• TERT - Red (Cy3-conjugated secondary antibody) (telomerase reverse transcriptase, TERT)
  • DNA - Green (SYBR Green 14/I)

Sheep Oocyte TERT: preantral | early antral | early antral | preovulatory follicle | Oocyte Development | Sheep Development


Female Infertility Genes

Selected Female Infertility Genes
Gene abbreviation Name Gene Location Online Mendelian
Inheritance in Man (OMIM)
HUGO Gene Nomenclature
Committee (HGNC)
GeneCards (GCID) Diagnosis
BMP15 Bone morphogenetic protein 15 Xp11.22 300247 1068 GC0XP050910 Primary ovarian insufficiency
CLPP Caseinolytic mitochondrial matrix peptidase proteolytic subunit 19p13.3 601119 2084 GC19P006369 Primary ovarian insufficiency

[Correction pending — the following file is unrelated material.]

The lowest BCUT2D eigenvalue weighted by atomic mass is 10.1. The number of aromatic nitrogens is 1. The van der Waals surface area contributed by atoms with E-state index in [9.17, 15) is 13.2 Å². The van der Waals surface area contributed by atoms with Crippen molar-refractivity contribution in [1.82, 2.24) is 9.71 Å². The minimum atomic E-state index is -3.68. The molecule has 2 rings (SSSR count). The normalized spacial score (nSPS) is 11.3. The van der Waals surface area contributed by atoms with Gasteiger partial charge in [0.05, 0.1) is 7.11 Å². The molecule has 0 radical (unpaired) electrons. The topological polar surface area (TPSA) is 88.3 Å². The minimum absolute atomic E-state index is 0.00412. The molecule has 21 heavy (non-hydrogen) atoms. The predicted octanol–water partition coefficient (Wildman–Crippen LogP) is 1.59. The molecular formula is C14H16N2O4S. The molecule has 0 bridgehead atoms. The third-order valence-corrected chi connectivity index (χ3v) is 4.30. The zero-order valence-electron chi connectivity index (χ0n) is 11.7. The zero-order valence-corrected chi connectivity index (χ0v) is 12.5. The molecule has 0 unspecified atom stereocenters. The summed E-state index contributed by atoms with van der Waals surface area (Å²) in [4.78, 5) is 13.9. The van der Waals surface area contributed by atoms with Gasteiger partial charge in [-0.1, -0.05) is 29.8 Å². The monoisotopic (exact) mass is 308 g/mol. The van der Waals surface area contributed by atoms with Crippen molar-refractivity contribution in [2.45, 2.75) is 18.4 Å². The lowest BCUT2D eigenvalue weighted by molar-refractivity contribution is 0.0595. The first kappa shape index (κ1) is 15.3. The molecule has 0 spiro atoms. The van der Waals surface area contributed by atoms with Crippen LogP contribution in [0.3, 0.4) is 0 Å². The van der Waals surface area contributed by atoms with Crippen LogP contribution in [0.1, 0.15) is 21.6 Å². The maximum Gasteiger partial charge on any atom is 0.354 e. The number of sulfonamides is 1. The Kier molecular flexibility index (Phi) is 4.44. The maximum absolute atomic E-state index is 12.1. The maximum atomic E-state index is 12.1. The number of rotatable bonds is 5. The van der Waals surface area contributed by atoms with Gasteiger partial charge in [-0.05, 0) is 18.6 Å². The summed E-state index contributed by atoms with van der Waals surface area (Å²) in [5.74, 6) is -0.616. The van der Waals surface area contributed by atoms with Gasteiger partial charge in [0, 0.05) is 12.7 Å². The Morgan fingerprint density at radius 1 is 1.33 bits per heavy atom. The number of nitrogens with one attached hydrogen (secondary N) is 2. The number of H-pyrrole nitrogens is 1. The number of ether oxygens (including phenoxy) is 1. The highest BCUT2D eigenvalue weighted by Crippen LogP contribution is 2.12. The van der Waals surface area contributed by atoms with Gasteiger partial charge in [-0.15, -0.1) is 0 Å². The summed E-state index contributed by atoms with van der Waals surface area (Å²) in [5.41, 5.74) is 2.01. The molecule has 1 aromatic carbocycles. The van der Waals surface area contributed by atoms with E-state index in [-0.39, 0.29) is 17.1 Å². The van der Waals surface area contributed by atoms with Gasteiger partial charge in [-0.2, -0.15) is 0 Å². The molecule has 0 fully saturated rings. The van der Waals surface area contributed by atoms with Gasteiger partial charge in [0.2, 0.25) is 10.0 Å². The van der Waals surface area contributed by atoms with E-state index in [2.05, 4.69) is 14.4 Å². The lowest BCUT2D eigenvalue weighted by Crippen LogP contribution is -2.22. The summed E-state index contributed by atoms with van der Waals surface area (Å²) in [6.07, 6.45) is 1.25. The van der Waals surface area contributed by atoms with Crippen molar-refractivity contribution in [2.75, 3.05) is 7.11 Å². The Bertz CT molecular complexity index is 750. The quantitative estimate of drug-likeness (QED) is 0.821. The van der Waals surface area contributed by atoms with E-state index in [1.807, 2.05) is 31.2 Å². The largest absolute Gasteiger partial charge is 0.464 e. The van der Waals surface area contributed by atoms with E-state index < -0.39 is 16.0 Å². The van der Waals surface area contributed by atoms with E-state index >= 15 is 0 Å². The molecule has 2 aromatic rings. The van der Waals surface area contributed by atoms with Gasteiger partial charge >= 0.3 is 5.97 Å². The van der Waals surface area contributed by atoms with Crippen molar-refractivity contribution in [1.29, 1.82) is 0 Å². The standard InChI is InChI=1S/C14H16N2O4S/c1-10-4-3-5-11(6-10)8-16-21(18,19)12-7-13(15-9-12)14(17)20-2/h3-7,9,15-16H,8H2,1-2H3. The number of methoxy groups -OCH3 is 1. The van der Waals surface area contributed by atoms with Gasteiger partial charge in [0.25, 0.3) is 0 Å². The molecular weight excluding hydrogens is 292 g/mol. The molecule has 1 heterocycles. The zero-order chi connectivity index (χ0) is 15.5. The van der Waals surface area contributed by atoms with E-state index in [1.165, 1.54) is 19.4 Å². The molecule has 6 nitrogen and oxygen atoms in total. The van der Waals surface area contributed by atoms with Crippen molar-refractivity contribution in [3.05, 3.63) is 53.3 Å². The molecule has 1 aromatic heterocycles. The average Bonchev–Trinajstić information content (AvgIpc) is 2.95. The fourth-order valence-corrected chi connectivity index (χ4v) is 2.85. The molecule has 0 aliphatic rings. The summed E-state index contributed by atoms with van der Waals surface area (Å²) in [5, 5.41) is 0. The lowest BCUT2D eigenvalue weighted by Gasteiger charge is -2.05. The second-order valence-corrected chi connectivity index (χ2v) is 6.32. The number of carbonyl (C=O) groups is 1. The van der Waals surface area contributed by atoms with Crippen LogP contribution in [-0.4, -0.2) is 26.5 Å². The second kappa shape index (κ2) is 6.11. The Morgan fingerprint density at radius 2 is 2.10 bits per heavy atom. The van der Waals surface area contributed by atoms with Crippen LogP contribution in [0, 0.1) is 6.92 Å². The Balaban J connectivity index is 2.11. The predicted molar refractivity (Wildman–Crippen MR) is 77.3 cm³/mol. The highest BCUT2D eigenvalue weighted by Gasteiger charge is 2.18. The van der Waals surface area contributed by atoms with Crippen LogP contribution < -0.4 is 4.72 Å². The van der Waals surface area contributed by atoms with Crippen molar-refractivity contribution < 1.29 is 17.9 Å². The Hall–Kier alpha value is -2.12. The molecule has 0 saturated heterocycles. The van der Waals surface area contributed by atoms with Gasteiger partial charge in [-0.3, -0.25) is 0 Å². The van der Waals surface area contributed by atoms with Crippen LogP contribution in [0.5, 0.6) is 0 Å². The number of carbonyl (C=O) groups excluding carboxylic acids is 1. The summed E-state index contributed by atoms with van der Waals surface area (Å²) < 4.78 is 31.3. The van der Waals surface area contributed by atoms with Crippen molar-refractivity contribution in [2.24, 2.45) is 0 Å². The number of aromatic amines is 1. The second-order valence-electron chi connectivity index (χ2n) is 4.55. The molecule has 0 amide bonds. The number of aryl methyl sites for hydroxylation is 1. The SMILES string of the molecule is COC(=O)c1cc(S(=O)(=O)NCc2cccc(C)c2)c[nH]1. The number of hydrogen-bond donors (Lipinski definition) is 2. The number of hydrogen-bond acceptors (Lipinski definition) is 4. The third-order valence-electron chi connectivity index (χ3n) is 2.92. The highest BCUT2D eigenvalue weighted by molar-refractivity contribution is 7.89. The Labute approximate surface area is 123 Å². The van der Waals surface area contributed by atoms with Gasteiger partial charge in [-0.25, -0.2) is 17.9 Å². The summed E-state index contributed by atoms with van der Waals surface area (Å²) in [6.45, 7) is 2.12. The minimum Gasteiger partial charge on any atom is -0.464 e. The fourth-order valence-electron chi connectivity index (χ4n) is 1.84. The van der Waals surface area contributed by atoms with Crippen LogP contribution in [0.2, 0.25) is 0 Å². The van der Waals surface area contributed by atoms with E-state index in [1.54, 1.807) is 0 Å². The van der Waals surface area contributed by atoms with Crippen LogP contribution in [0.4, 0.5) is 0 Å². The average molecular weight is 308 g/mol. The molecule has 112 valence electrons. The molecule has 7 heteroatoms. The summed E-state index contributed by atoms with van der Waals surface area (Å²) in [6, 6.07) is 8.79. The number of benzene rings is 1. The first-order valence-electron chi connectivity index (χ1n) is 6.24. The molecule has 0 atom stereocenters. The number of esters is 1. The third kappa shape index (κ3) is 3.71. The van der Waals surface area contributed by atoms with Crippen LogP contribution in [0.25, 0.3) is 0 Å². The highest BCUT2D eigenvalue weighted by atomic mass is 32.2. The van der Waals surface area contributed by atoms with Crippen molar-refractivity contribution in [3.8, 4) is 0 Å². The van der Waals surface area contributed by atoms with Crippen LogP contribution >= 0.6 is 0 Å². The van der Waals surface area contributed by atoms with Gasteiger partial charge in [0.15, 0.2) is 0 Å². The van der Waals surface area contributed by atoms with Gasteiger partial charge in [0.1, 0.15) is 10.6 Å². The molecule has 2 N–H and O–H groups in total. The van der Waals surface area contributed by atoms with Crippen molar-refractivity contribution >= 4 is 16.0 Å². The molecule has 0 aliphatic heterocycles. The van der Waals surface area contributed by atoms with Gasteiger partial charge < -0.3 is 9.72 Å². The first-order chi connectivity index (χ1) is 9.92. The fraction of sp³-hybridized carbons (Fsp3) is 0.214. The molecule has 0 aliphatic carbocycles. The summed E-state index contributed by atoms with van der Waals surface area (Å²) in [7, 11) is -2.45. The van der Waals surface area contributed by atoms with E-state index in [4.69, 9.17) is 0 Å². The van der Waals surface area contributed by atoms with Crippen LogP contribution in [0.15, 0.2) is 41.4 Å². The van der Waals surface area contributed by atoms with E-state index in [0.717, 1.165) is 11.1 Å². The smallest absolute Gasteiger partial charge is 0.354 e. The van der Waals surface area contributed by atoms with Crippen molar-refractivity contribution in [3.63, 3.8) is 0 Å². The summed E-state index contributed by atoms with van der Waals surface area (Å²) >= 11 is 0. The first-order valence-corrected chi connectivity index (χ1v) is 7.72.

EIF2B2 Eukaryotic translation initiation factor 2B subunit beta 14q24.3 606454 3258 GC14P075002 Primary ovarian insufficiency
FIGLA Folliculogenesis-specific BHLH transcription factor 2p13.3 608697 24669 GC02M070741 Primary ovarian insufficiency
FMR1 Fragile X mental retardation 1 Xq27.3 309550 3775 GC0XP147912 Primary ovarian insufficiency
FOXL2 Forkhead box L2 3q22.3 605597 1092 GC03M138944 Primary ovarian insufficiency
FSHR Follicle stimulating hormone receptor 2p16.3 136435 3969 GC02M048866 Primary ovarian insufficiency
GALT Galactose-1-phosphate uridylyltransferase 9p13.3 606999 4135 GC09P034636 Primary ovarian insufficiency
GFD9 Growth differentiation factor 9 5q31.1 601918 4224 GC05M132861 Primary ovarian insufficiency
HARS2 Histidyl-TRNA synthetase 2, mitochondrial 5q31.3 600783 4817 GC05P141975 Primary ovarian insufficiency
HFM1 HFM1, ATP-dependent DNA helicase homolog 1p22.2 615684 20193 GC01M091260 Primary ovarian insufficiency
HSD17B4 Hydroxysteroid 17-beta dehydrogenase 4 5q23.1 601860 5213 GC05P119452 Primary ovarian insufficiency
LARS2 Leucyl-TRNA synthetase 2, mitochondrial 3p21.31 604544 17095 GC03P045405 Primary ovarian insufficiency